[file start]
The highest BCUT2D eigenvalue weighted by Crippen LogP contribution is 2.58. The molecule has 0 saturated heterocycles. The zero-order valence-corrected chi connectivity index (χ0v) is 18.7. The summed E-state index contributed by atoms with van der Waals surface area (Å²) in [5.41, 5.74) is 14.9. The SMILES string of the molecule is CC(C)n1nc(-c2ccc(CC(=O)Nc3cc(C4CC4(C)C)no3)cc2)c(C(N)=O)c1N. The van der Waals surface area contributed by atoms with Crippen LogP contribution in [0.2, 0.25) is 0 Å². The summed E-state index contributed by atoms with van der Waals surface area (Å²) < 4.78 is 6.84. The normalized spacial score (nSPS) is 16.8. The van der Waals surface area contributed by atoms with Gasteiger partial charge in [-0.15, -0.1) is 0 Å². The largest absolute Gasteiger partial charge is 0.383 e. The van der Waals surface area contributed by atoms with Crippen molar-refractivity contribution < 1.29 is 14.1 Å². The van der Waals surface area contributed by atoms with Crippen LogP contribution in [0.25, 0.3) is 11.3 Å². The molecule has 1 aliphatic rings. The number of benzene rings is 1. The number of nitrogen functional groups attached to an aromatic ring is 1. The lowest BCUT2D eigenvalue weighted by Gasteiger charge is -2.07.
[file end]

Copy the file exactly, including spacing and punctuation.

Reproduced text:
The highest BCUT2D eigenvalue weighted by Crippen LogP contribution is 2.58. The molecule has 0 saturated heterocycles. The zero-order valence-corrected chi connectivity index (χ0v) is 18.7. The summed E-state index contributed by atoms with van der Waals surface area (Å²) in [5.41, 5.74) is 14.9. The SMILES string of the molecule is CC(C)n1nc(-c2ccc(CC(=O)Nc3cc(C4CC4(C)C)no3)cc2)c(C(N)=O)c1N. The van der Waals surface area contributed by atoms with Crippen LogP contribution in [0.2, 0.25) is 0 Å². The summed E-state index contributed by atoms with van der Waals surface area (Å²) < 4.78 is 6.84. The normalized spacial score (nSPS) is 16.8. The van der Waals surface area contributed by atoms with Gasteiger partial charge in [-0.15, -0.1) is 0 Å². The largest absolute Gasteiger partial charge is 0.383 e. The van der Waals surface area contributed by atoms with Crippen molar-refractivity contribution < 1.29 is 14.1 Å². The van der Waals surface area contributed by atoms with Crippen LogP contribution in [0.25, 0.3) is 11.3 Å². The molecule has 1 aliphatic rings. The number of benzene rings is 1. The number of nitrogen functional groups attached to an aromatic ring is 1. The lowest BCUT2D eigenvalue weighted by Gasteiger charge is -2.07.